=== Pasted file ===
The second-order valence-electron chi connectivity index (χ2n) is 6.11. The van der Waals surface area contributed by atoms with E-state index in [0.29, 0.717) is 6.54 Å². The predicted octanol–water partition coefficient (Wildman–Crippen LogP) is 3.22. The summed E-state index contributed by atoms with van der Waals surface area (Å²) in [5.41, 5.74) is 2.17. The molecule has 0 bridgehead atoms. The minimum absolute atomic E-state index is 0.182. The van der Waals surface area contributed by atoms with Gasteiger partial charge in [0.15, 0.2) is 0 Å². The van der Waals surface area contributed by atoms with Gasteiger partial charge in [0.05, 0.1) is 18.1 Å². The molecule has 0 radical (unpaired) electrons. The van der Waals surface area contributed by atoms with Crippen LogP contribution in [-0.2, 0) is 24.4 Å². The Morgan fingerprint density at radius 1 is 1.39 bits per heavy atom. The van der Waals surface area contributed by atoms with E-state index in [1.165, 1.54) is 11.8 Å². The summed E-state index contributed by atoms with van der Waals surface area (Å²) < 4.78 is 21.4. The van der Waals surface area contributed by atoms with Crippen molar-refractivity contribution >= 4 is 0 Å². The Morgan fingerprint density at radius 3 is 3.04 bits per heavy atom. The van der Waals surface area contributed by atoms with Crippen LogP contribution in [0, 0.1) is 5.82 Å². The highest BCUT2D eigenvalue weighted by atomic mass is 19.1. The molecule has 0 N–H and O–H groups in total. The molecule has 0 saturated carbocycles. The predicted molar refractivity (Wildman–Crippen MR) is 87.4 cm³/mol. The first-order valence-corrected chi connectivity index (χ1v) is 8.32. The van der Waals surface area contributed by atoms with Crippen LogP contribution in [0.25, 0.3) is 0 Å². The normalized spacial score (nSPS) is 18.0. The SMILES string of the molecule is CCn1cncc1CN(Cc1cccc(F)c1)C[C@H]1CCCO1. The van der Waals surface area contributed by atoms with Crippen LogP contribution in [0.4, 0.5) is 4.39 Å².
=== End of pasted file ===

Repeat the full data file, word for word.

The second-order valence-electron chi connectivity index (χ2n) is 6.11. The van der Waals surface area contributed by atoms with E-state index in [0.29, 0.717) is 6.54 Å². The predicted octanol–water partition coefficient (Wildman–Crippen LogP) is 3.22. The summed E-state index contributed by atoms with van der Waals surface area (Å²) in [5.41, 5.74) is 2.17. The molecule has 0 bridgehead atoms. The minimum absolute atomic E-state index is 0.182. The van der Waals surface area contributed by atoms with Gasteiger partial charge in [0.15, 0.2) is 0 Å². The van der Waals surface area contributed by atoms with Gasteiger partial charge in [0.05, 0.1) is 18.1 Å². The molecule has 0 radical (unpaired) electrons. The van der Waals surface area contributed by atoms with Crippen LogP contribution in [-0.2, 0) is 24.4 Å². The Morgan fingerprint density at radius 1 is 1.39 bits per heavy atom. The van der Waals surface area contributed by atoms with E-state index in [1.165, 1.54) is 11.8 Å². The summed E-state index contributed by atoms with van der Waals surface area (Å²) < 4.78 is 21.4. The van der Waals surface area contributed by atoms with Crippen molar-refractivity contribution >= 4 is 0 Å². The Morgan fingerprint density at radius 3 is 3.04 bits per heavy atom. The van der Waals surface area contributed by atoms with Crippen LogP contribution in [0, 0.1) is 5.82 Å². The highest BCUT2D eigenvalue weighted by atomic mass is 19.1. The molecule has 0 N–H and O–H groups in total. The molecule has 0 saturated carbocycles. The predicted molar refractivity (Wildman–Crippen MR) is 87.4 cm³/mol. The first-order valence-corrected chi connectivity index (χ1v) is 8.32. The van der Waals surface area contributed by atoms with Crippen LogP contribution in [0.25, 0.3) is 0 Å². The normalized spacial score (nSPS) is 18.0. The SMILES string of the molecule is CCn1cncc1CN(Cc1cccc(F)c1)C[C@H]1CCCO1. The van der Waals surface area contributed by atoms with Crippen LogP contribution in [0.4, 0.5) is 4.39 Å².